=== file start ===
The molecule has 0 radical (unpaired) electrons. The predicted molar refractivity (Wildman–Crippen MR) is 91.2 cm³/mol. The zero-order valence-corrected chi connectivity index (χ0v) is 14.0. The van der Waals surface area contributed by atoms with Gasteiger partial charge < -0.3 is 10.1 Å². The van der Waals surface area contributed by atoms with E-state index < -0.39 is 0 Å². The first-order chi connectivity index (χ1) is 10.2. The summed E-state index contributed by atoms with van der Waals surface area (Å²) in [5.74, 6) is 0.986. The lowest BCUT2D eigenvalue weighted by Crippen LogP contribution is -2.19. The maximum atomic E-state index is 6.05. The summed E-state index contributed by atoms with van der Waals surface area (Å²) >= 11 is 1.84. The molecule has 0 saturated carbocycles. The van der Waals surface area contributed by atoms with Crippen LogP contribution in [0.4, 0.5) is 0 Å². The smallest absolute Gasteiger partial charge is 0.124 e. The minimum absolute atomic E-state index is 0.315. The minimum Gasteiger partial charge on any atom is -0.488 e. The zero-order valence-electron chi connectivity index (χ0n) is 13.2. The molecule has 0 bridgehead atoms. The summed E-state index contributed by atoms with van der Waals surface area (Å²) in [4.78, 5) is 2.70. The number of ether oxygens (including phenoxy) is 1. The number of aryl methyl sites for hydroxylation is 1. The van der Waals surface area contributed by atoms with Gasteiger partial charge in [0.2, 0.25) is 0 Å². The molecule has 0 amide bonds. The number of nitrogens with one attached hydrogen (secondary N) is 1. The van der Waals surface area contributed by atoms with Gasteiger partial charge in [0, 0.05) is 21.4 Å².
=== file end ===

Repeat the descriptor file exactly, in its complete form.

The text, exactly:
The molecule has 0 radical (unpaired) electrons. The predicted molar refractivity (Wildman–Crippen MR) is 91.2 cm³/mol. The zero-order valence-corrected chi connectivity index (χ0v) is 14.0. The van der Waals surface area contributed by atoms with Gasteiger partial charge < -0.3 is 10.1 Å². The van der Waals surface area contributed by atoms with E-state index < -0.39 is 0 Å². The first-order chi connectivity index (χ1) is 10.2. The summed E-state index contributed by atoms with van der Waals surface area (Å²) in [5.74, 6) is 0.986. The lowest BCUT2D eigenvalue weighted by Crippen LogP contribution is -2.19. The maximum atomic E-state index is 6.05. The summed E-state index contributed by atoms with van der Waals surface area (Å²) >= 11 is 1.84. The molecule has 0 saturated carbocycles. The van der Waals surface area contributed by atoms with Crippen LogP contribution in [0.4, 0.5) is 0 Å². The smallest absolute Gasteiger partial charge is 0.124 e. The minimum absolute atomic E-state index is 0.315. The minimum Gasteiger partial charge on any atom is -0.488 e. The zero-order valence-electron chi connectivity index (χ0n) is 13.2. The molecule has 0 bridgehead atoms. The summed E-state index contributed by atoms with van der Waals surface area (Å²) in [4.78, 5) is 2.70. The number of ether oxygens (including phenoxy) is 1. The number of aryl methyl sites for hydroxylation is 1. The van der Waals surface area contributed by atoms with Gasteiger partial charge in [0.2, 0.25) is 0 Å². The molecule has 0 amide bonds. The number of nitrogens with one attached hydrogen (secondary N) is 1. The van der Waals surface area contributed by atoms with Gasteiger partial charge in [0, 0.05) is 21.4 Å².